Thursday, June 01, 2006


I've never seen any hikari dorodango [shiny mudballs] in schoolkids' hands around here, or noted students comparing the lusters of their orbs on the train, I'm sure I would have noticed an increased incidence of mudballs in my vicinity. The local mud couldn't be inferior; it's used to make world-renowned pottery... The whole thing is very mysterious...

"Inside his office at the university, Kayo keeps a dorodango in a wooden box, wrapped in cloth. The shiny ball of dried mud is eight centimeters (about three inches) in diameter and is amber colored with a touch of dark green. Professor Kayo developed his own scale for measuring a dorodango's luster, and this one rates a '4.' The shiniest dorodango rates a '5,' and Kayo keeps one of these at home."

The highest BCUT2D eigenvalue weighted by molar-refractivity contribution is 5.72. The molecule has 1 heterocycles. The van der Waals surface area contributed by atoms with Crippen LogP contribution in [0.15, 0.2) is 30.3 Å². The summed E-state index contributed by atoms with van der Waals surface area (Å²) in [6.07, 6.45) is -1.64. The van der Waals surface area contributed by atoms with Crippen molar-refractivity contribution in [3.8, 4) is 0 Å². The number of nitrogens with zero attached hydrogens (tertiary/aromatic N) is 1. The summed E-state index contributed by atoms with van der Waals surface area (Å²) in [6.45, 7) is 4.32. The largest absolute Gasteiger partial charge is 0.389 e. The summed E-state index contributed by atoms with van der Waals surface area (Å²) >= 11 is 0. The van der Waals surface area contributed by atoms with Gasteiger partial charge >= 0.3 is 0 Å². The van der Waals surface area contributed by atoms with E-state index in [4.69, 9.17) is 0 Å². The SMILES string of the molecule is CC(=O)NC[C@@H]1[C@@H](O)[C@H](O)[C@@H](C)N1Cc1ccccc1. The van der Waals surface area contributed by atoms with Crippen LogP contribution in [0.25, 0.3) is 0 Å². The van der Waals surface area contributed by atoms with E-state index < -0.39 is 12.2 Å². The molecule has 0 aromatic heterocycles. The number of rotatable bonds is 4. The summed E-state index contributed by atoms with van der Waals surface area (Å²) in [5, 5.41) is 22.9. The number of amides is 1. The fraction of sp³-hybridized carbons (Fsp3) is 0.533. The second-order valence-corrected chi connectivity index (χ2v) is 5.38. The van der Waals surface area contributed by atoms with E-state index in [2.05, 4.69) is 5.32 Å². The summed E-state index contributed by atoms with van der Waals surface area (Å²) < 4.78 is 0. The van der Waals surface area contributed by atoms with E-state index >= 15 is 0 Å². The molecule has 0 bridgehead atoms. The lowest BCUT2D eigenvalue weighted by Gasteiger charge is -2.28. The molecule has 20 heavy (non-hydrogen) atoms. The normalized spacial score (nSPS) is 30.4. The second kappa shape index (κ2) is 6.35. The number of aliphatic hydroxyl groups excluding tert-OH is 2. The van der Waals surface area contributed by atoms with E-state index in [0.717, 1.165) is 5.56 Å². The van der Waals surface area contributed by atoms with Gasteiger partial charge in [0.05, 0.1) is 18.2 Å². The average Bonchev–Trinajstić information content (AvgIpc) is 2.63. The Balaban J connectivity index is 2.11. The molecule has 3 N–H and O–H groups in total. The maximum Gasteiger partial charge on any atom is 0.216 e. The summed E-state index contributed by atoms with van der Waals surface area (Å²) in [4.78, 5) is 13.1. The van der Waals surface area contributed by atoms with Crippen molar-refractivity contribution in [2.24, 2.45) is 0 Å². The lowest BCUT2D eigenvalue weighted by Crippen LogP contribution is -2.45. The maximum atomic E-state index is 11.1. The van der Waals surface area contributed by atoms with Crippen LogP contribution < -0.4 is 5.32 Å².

If you happen to have some suitable mud lying around and want to make an advanced-level mudball of your own...


Tabor said...

I do not have time for all this cool stuff...stop, stop.

suzanne said...

I have sent the instructional link
for shiny balls
to several friends

this is SO quintessentially Japanese
I can hardly stand it!

and the mental image I have of schoolchildren
shining their balls on the way to school
just knocks me out!

thank you so much

Robert Brady said...

My pleasure, Suzanne; can't dawdle though, have to polish my ball...